1:15 PM – 1:45 PM

New LC/MS techniques for improved sensitivity and selectivity in small molecule ADME analyses

Filip Cuyckens
Scientific Director and Fellow
Janssen R&D, Belguim

1:50 PM – 2:20 PM

Microfluidics for Macromolecules: Leveraging the Ion Key-TQS for Quantitation of Therapeutic Peptides

Lucinda H. Cohen
Director, NJ Discovery Bioanalytics Group
Merck Research Laboratories, USA

2:20 PM – 2:50 PM

Break

Grand Foyer, Fourth Floor

2:50 PM – 3:20 PM

New technologies and the bright future for quantitative bioanalysis

Liz Thomas
Co-founder and CEO
Alderley Analytical, UK

3:25 PM – 3:55 PM

Designing and building the QDa – what it takes to bring a new mass spectrometer to your lab bench

Daniel Kenny
Director, MS Development
Waters Corporation, UK

4:00 PM – 6:00 PM

Please Join Us for a Reception

Beverages and hors d’ oeuvres will be served.
Gateway Terrace, Eighteenth Floor

PARALLEL SESSION V: FOOD & ENVIRONMENTAL ANALYSIS

Location: Grand Ballroom A

Session description:
Advanced MS techniques to ensure quality of life – our food, our environments
The identification of components of interest from food or environmental samples is constantly faced with complex and changeable matrices. In many cases, the compounds of interest are present at much lower levels than matrix components. Whether the task is to ensure ingredient safety and consistency, to screen products for known contaminants or residues, to identify new potential contaminants or to search for markers of authenticity or food fraud, the technologies that improve confidence in the analytical result are key to the success of today’s laboratories.
In this session, four keynote speakers will address our audience on how Waters’ novel technologies are helping to ensure the quality of the food we eat and the environment we live in. Novel technologies such as APGC, ion mobility combined with high resolution MS, IonKey and the informatics platforms that enable the collection and interpretation of multi-faceted datasets from such advanced analytical instrumentation.

1:15 PM – 1:45 PM

A train full of ion mobility benefits for food analysis, arriving at the next platform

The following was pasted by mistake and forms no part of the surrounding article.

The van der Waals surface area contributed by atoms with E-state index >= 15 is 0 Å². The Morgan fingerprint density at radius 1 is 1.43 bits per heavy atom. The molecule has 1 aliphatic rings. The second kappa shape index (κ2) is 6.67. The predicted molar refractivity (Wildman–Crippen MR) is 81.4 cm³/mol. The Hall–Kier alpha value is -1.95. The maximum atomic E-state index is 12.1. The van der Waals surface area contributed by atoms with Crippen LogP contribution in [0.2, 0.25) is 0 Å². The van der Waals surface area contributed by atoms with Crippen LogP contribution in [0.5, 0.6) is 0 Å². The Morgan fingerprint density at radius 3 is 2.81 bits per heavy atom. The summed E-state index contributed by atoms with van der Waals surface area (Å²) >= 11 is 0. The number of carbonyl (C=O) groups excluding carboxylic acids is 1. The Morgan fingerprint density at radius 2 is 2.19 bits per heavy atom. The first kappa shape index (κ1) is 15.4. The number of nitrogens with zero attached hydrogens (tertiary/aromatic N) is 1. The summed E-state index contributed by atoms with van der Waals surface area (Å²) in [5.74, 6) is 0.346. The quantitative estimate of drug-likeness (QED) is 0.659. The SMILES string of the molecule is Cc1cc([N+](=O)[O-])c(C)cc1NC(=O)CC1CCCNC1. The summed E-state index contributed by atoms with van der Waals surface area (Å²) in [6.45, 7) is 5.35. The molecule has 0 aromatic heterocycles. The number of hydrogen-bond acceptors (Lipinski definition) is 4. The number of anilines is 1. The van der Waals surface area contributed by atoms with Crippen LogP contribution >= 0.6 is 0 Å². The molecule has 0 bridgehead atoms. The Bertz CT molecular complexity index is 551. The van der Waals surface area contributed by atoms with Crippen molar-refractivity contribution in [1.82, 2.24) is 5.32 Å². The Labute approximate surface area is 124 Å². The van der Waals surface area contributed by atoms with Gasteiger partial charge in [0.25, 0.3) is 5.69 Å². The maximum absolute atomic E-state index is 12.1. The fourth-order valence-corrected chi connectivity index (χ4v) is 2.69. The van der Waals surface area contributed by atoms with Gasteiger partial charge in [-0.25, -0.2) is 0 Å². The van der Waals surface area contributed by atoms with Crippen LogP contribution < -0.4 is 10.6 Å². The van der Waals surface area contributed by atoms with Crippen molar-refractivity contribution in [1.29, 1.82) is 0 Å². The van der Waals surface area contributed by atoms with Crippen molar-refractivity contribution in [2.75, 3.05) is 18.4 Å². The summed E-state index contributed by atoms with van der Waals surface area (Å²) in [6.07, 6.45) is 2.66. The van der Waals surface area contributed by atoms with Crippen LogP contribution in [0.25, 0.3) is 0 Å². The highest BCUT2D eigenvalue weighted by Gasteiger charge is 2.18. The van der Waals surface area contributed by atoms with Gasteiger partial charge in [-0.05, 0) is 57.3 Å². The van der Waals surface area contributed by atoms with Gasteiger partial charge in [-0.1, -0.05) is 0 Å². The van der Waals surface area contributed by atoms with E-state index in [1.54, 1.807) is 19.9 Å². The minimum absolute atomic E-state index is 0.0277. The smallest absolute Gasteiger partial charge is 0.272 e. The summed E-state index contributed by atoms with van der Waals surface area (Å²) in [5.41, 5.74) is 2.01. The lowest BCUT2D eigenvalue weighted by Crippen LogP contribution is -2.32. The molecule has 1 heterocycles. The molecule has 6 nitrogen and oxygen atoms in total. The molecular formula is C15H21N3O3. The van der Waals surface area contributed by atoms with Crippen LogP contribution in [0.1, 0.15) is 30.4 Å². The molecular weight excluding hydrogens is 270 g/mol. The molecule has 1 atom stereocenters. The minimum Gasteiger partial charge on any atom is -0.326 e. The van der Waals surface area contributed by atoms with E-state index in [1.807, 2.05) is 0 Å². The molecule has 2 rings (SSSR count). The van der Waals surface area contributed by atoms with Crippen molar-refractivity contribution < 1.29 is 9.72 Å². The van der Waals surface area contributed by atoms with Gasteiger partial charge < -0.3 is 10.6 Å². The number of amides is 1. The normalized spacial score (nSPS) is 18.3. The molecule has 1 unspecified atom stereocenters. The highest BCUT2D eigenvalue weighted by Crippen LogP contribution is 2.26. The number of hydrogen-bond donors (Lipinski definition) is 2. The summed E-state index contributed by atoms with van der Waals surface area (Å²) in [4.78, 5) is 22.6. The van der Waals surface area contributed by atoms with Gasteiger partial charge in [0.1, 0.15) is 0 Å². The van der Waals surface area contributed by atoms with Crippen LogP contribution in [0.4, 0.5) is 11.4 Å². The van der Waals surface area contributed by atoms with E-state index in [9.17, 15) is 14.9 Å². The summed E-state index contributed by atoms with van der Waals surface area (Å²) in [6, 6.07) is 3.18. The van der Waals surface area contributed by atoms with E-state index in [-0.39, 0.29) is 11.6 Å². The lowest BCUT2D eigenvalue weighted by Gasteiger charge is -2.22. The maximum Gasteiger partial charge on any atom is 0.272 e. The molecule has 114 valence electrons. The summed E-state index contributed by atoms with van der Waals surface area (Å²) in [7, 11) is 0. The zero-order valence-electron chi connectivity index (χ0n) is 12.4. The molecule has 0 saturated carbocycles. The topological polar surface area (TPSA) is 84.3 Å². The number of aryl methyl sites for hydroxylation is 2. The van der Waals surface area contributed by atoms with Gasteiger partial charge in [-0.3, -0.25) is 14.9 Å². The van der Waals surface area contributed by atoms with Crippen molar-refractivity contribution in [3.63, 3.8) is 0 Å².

Current trends indicate that more than 500 compounds are routinely used under strict regulation on a global basis. With increasing global trade, there is a requirement for multi-analyte screening strategies capable of efficiently detecting residue violations to protect consumer safety. Benefits of full spectra acquisition and the specificity of accurate mass measurement is well characterised and is used in combination with, time tolerances, isotope fits, fragment ions/ratios and response thresholds to reduce false positive/negative identifications in screening assays. Nonetheless, it is a challenge to identify targeted compounds present in the sample with a large number of co-extracted matrix components, in a time efficient manner.
Confidence in the use of CCS as an identification parameter, will be shown from the initial international feasibility studies. Day to day, month to month, injection to injection and 25 matrix to matrix comparisons will be presented, where CCS RSD’s of < 1% have been achieved. The application of ion mobility to remove false positive identifications and importantly false negative identifications, will be shown. In addition CCS can provide further confidence where only monoisotopic information is available at low level detection. Unique pesticide protomer identification has been discovered. Also the power of CCS selectivity is illustrated when comparing different chromatographic profiles, CCS can provide a route to flexibility in chromatographic methodology employe. The extensive study using ion mobility has been performed using routine ion mobility screening platforms.
Dr Severine Goscinny
Scientific Researcher
Department of Food, Medicines and Consumer Safety,
Scientific Institute of Public Health, Belgium

1:50 PM – 2:20 PM

Using ‘small molecule’ CCS from ion mobility mass spectrometry for ID and prediction

Enhancements in both hardware and software technology have resulted in an increase in the use of ion mobility as a routine analytical tool. Workflows have been developed where collision cross section (CCS) has been used as an additional identification parameter. The current approach to develop a CCS screening library to be used in non targeted screening assays requires collision cross section measurements to be performed using high purity standards and the determined CCS value entered into the library.